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Hooray for February and summer living if you’re lucky enough to be in Australia right now! This issue we set the record straight about supergrains and why you really should include some of this good type of carb in your daily diet. We tell you how to make the most out of mangoes, now in season, and you won’t want to miss our upcoming Going More Vego cookshop with Sue Radd. If you’ve been thinking about investing in a high powered blender, read Marike Joubert’s review of Vitamix. Plus we help you connect with an excellent Cantonese-speaking dietitian who has recently joined our practice.


Why You Should Scoop Up Some Supergrains

You’ve probably heard of superfoods, trumpeted for their many potential health benefits here and around the world.

One superfood category is what we call “supergrains”. Many of these have been hiding in your local Middle Eastern shop and health food store for years, and are now making their way onto the shelves of the big supermarkets.

Supergrains, such as quinoa, barley and freekah, are not only packed full of nutrients but they can help you overcome and better control many health concerns.

Going with the good grain

Do you really need to cut out all the carbs? Grains are the seeds of plants, commonly cereal plants and grasses. And supergrains are specifically nutrient-rich grains that are cooked and enjoyed in their unrefined state. This means they still contain the natural and intact bran (so they’re full of dietary fibre), germ (a source of protein, vitamins and minerals) and the endosperm (where most of the carbohydrates are stored). As a result, the benefits supergrains can provide to your body tend to be greater than what you’d get by eating, say, white bread fortified with bran, resistant starch or extra vitamins. And you don’t need to remove them completely if you’re trying to lose weight.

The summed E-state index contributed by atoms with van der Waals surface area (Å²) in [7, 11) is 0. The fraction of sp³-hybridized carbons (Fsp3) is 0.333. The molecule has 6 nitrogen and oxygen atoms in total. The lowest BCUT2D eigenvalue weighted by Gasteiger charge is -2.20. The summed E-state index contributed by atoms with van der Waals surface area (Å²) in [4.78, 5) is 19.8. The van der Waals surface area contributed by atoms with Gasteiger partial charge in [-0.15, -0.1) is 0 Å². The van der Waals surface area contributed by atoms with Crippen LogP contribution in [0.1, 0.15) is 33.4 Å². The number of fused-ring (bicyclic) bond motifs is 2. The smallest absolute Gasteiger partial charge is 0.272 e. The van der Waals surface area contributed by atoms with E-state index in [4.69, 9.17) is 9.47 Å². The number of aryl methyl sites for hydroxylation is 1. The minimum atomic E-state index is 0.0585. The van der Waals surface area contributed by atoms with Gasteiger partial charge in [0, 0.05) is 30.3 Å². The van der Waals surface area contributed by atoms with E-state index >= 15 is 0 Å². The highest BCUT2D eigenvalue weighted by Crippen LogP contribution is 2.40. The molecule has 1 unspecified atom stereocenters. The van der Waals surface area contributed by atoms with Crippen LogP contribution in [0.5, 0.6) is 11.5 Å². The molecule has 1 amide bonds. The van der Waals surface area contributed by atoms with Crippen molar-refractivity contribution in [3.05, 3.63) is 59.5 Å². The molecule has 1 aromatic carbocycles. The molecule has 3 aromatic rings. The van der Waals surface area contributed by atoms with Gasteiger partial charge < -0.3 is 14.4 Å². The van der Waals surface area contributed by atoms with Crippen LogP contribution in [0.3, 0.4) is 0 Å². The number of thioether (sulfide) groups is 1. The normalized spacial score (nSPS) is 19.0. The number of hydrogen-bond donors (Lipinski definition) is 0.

Supergrains are a powerhouse of carbohydrate goodness

With the latest surge in popularity of high protein, low carb, weight loss diets, you could be excused for thinking all carbs are bad. But because supergrains are unrefined, they supply a very good source of dietary fibre – including both soluble and insoluble fibre types – slowing down blood sugar and insulin surges, and can be accommodated in all types of healthy diets.

Why is soluble fibre important? Soluble fibre slows down your stomach emptying, keeping you fuller for longer and leads to a slower release of sugars into your bloodstream. Perfect, if you’re trying to lose weight or better manage your blood sugar. But the latest interest in soluble fibre by researchers has been for their prebiotic value, as soluble fibre can fuel the growth of healthy bacteria in your gut! Indeed, these bugs are now recognised to be an extension of your immune system. You have 10 times more bacteria than cells in your body, so feeding them right is a key to reduce your risk of certain diseases like bowel cancer.

Supergrains also contain antioxidants, saponins, phenols and lignans, which further protect your cells from damage – including those lining your bowel.

Supergrains are also great for heart health and have been linked to lower blood pressure. And the insoluble fibre they provide is ideal to keep you regular.

Which grains to choose?

For most occasions, we would recommend you go for supergrains. Supergrains include oats, spelt, buckwheat, quinoa, amaranth, brown rice, millet, farro, kamut, barley and freekeh, to name a few. You will note some of these are actually pseudo grains but they are popularly classified as ‘grains’ for ease of understanding.